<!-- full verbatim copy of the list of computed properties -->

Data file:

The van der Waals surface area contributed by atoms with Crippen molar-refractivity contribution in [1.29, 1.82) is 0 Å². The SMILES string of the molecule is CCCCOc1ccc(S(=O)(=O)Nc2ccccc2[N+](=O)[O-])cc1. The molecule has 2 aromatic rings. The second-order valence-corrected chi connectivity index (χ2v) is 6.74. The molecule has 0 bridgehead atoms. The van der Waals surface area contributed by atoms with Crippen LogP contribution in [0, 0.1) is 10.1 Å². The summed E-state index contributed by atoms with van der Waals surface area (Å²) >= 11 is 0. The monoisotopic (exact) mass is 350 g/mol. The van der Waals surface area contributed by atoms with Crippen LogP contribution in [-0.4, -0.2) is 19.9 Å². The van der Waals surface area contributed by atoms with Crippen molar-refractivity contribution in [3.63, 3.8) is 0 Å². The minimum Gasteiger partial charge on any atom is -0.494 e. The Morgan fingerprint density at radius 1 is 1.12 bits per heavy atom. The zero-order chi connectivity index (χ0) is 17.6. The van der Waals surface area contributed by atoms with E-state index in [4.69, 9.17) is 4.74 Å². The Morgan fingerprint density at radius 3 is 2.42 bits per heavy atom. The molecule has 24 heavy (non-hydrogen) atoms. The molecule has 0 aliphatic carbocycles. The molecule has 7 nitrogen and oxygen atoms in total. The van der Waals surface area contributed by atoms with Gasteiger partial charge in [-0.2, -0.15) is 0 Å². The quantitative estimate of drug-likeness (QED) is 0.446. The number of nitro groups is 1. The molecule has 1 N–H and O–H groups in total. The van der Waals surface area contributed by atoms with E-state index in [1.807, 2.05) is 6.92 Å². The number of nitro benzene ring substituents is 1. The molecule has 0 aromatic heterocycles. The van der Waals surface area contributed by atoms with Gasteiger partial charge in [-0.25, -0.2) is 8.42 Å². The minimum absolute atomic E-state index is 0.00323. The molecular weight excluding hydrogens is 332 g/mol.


The van der Waals surface area contributed by atoms with Crippen molar-refractivity contribution in [1.29, 1.82) is 0 Å². The SMILES string of the molecule is CCCCOc1ccc(S(=O)(=O)Nc2ccccc2[N+](=O)[O-])cc1. The molecule has 2 aromatic rings. The second-order valence-corrected chi connectivity index (χ2v) is 6.74. The molecule has 0 bridgehead atoms. The van der Waals surface area contributed by atoms with Crippen LogP contribution in [0, 0.1) is 10.1 Å². The summed E-state index contributed by atoms with van der Waals surface area (Å²) >= 11 is 0. The monoisotopic (exact) mass is 350 g/mol. The van der Waals surface area contributed by atoms with Crippen LogP contribution in [-0.4, -0.2) is 19.9 Å². The van der Waals surface area contributed by atoms with Crippen molar-refractivity contribution in [3.63, 3.8) is 0 Å². The minimum Gasteiger partial charge on any atom is -0.494 e. The Morgan fingerprint density at radius 1 is 1.12 bits per heavy atom. The zero-order chi connectivity index (χ0) is 17.6. The van der Waals surface area contributed by atoms with E-state index in [4.69, 9.17) is 4.74 Å². The Morgan fingerprint density at radius 3 is 2.42 bits per heavy atom. The molecule has 24 heavy (non-hydrogen) atoms. The molecule has 0 aliphatic carbocycles. The molecule has 7 nitrogen and oxygen atoms in total. The van der Waals surface area contributed by atoms with Gasteiger partial charge in [-0.2, -0.15) is 0 Å². The quantitative estimate of drug-likeness (QED) is 0.446. The number of nitro groups is 1. The molecule has 1 N–H and O–H groups in total. The van der Waals surface area contributed by atoms with E-state index in [1.807, 2.05) is 6.92 Å². The number of nitro benzene ring substituents is 1. The molecule has 0 aromatic heterocycles. The van der Waals surface area contributed by atoms with Gasteiger partial charge in [-0.25, -0.2) is 8.42 Å². The minimum absolute atomic E-state index is 0.00323. The molecular weight excluding hydrogens is 332 g/mol.